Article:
Whenever i sit down to write a church article for a magazine there is always the question as to other the content should be slanted towards the seasonal, topical or eternal. So having considered all that I’ve decided this month to write about Postman Pat, the BBC children’s TV series.
When our youngsters were small, Postman Pat was a regular favourite TV watching experience. My wife Pam and I would often sit and watch the programme with them, getting quite familiar with the characters of Pat and his faithful black and white sidekick Jess the cat (and even as I type away I find that in my head I’m singing along with “Postman Pat, Postman Pat, Postman Pat and his Black and White Cat…”). They had such adventures trying to get the mail through to the outer lying areas of the village of Greendale, with early episode titles such as “Postman Pat’s Windy Day,” “Postman Pat’s Foggy Day,” “Postman Pat’s Difficult Day,” and “Postman Pat’s Tractor Express.” And then of course there were the other characters – Mrs Goggins the postmistress, Alf Thompson the farmer, Ted Glenn the handyman and the Reverend Timms.
I must admit I’ve lost track of all the adventures that Pat has had down the years, and I’m a little astonished to see that in 2016/17 the programme is now into its eighth series. It seems that the story lines might have progressed a little, as now there are episode titles such as “Postman Pat and the Zooming Zipwire.” There’s even one called “Postman Pat and the Cornish Caper” and another called “Postman Pat and the Loch Ness Monster.” Although I haven’t sat down to watch any of these episodes, it’s obvious that Pat’s mail delivery area and duties have been extended. Continue reading
– Keith Browne It is the season for Harvest Services in our Churches. By the time you read this many will have already been held – some will be yet to come. I have vivid memories of Harvest Festivals as a child.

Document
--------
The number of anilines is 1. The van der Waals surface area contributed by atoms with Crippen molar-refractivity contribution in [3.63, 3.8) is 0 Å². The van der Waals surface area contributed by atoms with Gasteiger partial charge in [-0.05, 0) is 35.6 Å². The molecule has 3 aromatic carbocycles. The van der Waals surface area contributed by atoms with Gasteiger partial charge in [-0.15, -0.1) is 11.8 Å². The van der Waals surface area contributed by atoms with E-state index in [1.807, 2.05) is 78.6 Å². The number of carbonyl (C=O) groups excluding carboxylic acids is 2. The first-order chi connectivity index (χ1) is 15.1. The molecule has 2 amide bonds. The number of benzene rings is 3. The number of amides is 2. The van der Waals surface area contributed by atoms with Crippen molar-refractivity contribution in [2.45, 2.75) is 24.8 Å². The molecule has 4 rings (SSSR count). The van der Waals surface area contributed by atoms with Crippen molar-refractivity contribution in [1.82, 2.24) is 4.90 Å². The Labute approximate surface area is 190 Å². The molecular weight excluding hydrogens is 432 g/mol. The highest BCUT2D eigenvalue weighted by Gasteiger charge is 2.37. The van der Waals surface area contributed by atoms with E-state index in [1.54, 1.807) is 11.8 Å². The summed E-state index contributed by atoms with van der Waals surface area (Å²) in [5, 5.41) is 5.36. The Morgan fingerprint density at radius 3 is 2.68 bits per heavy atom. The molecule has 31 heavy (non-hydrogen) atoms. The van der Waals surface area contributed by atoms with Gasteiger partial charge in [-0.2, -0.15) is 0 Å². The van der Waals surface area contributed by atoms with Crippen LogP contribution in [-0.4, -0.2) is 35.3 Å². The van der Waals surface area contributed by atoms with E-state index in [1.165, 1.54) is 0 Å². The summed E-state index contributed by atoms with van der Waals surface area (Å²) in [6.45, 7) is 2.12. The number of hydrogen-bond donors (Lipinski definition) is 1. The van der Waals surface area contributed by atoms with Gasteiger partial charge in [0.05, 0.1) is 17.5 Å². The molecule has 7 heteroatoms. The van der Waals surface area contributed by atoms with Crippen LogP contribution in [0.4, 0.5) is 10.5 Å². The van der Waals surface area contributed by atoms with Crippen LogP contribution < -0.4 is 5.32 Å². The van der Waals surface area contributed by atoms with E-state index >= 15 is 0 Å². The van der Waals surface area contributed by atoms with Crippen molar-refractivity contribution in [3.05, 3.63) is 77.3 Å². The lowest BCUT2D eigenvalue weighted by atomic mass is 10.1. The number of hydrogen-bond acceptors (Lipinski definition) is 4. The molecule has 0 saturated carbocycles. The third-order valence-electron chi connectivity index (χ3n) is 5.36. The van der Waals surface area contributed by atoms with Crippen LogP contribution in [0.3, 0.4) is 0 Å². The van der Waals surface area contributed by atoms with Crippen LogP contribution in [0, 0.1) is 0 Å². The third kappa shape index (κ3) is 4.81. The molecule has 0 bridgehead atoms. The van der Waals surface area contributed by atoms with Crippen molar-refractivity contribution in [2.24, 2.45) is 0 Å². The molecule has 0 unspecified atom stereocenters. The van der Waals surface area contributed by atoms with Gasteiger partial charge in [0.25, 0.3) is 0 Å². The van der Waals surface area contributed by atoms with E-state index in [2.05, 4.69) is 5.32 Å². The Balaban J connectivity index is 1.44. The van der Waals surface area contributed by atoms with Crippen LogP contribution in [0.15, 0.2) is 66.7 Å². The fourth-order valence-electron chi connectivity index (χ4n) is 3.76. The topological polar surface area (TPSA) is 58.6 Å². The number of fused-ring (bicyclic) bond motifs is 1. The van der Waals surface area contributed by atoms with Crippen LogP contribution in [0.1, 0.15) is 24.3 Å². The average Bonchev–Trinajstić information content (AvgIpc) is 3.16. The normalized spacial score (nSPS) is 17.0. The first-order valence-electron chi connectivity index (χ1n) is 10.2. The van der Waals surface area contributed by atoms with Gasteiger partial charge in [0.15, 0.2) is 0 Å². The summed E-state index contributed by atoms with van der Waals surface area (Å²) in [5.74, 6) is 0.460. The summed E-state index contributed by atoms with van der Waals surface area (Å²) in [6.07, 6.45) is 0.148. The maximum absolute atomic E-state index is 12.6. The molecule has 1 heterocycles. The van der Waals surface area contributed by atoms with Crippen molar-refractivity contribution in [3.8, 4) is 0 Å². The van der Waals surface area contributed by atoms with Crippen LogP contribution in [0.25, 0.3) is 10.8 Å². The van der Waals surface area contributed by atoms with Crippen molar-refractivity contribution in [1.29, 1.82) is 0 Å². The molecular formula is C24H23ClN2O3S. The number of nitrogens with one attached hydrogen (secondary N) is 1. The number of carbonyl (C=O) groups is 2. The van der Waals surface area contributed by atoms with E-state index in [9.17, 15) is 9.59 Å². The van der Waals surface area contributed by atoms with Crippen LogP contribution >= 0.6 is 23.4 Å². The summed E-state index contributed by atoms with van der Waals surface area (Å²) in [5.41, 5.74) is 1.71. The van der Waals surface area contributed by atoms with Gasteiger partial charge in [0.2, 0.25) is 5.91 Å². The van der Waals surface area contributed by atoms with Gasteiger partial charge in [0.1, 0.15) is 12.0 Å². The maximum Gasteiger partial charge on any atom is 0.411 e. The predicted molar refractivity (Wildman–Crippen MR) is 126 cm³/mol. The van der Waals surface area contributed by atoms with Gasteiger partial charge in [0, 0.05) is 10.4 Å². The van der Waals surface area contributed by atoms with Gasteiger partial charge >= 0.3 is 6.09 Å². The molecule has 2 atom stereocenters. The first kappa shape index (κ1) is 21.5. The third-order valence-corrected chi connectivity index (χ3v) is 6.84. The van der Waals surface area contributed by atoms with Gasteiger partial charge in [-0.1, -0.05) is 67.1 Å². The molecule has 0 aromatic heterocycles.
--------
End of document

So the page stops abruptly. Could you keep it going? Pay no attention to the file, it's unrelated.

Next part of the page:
I was brought up in West London in the 1950s. There was still an air of post-war austerity – with very few luxuries around. My mother took my brother and I along to a Baptist Church each Sunday. The church interior was an austere space with minimal ornamentation. There was almost no colour – the small illuminated red cross in the light above the pulpit being the only bright spot. The abiding impression is that the church, in general, was a solemn place. I can’t even remember whether there were any decorations at Christmas. I think that in later years there was a small Christmas tree placed on a platform above the side pews. Continue reading
Thanksgiving service for our animals
Celebrating God’s care and concern for creation
Sunday 24th September 10am
St Sampson’s Church, South Hill
This will be a short informal service followed by coffee, tea, juice and the best cake ever.
Our lives are enriched by our animals. They bring us many blessings and they play a big part in our lives, giving us joy, companionship, livelihood and sustenance.
You are invited to bring your well behaved: dog, cat, rabbit, parrot, stick insect, sheep, horse or chicken, whatever, to give thanks for the part they play in your life.
Bring a photo of your pet past or present.
Recently our church received a beautiful quilted banner from South Hill Piece Makers of St Sampson, the patron Saint of our Church, but who was he? Why is this church dedicated to him? We know a few things basis in historical fact.
Of all the so-called ‘Cornish’ saints, Sampson is the only one for whom there appears to be documentary evidence written at the time he was alive: there is a reference to a bishop, probably our St Sampson signing his name with other bishops who attended a church council in Paris in 562. Sampson also has the distinction of being the only ‘Cornish’ saint whose biography, was written less than 200 years after his death.
Sampson was the son of a noble family from South Wales, born in the early 500s. He was regarded as a miraculous child because he was born when his parents had long given up hope of having a child and was named after the Biblical Samson in the book of Judges. He was educated in a monastery at Llantwit Major where he eventually became ordained. Continue reading